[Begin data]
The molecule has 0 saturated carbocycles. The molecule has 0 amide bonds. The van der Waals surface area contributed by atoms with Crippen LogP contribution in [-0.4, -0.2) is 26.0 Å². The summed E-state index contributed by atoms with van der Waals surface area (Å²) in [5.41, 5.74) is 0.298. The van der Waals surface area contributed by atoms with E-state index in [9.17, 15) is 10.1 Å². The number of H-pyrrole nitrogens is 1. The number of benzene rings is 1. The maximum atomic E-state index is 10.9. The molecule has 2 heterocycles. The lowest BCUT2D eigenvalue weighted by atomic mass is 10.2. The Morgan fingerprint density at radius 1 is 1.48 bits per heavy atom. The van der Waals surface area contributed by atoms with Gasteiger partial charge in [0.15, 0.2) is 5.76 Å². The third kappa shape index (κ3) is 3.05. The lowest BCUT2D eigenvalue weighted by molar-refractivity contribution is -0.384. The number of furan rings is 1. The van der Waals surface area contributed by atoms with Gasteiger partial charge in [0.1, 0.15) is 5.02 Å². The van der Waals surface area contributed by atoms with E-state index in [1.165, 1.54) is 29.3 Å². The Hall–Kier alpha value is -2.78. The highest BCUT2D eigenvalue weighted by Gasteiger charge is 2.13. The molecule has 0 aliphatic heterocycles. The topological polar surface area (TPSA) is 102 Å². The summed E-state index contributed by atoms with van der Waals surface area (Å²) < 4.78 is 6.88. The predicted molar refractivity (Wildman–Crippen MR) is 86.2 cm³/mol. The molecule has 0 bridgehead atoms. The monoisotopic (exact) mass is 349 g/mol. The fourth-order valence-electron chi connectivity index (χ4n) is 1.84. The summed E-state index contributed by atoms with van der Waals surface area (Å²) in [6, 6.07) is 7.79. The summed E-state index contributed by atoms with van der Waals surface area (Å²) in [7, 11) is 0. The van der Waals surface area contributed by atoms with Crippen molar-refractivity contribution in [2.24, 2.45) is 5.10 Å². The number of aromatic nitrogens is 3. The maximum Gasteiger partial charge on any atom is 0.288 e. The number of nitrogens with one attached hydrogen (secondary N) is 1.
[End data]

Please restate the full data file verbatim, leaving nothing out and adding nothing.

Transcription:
The molecule has 0 saturated carbocycles. The molecule has 0 amide bonds. The van der Waals surface area contributed by atoms with Crippen LogP contribution in [-0.4, -0.2) is 26.0 Å². The summed E-state index contributed by atoms with van der Waals surface area (Å²) in [5.41, 5.74) is 0.298. The van der Waals surface area contributed by atoms with E-state index in [9.17, 15) is 10.1 Å². The number of H-pyrrole nitrogens is 1. The number of benzene rings is 1. The maximum atomic E-state index is 10.9. The molecule has 2 heterocycles. The lowest BCUT2D eigenvalue weighted by atomic mass is 10.2. The Morgan fingerprint density at radius 1 is 1.48 bits per heavy atom. The van der Waals surface area contributed by atoms with Gasteiger partial charge in [0.15, 0.2) is 5.76 Å². The third kappa shape index (κ3) is 3.05. The lowest BCUT2D eigenvalue weighted by molar-refractivity contribution is -0.384. The number of furan rings is 1. The van der Waals surface area contributed by atoms with Gasteiger partial charge in [0.1, 0.15) is 5.02 Å². The van der Waals surface area contributed by atoms with E-state index in [1.165, 1.54) is 29.3 Å². The Hall–Kier alpha value is -2.78. The highest BCUT2D eigenvalue weighted by Gasteiger charge is 2.13. The molecule has 0 aliphatic heterocycles. The topological polar surface area (TPSA) is 102 Å². The summed E-state index contributed by atoms with van der Waals surface area (Å²) < 4.78 is 6.88. The predicted molar refractivity (Wildman–Crippen MR) is 86.2 cm³/mol. The molecule has 0 bridgehead atoms. The monoisotopic (exact) mass is 349 g/mol. The fourth-order valence-electron chi connectivity index (χ4n) is 1.84. The summed E-state index contributed by atoms with van der Waals surface area (Å²) in [6, 6.07) is 7.79. The summed E-state index contributed by atoms with van der Waals surface area (Å²) in [7, 11) is 0. The van der Waals surface area contributed by atoms with Crippen molar-refractivity contribution in [2.24, 2.45) is 5.10 Å². The number of aromatic nitrogens is 3. The maximum Gasteiger partial charge on any atom is 0.288 e. The number of nitrogens with one attached hydrogen (secondary N) is 1.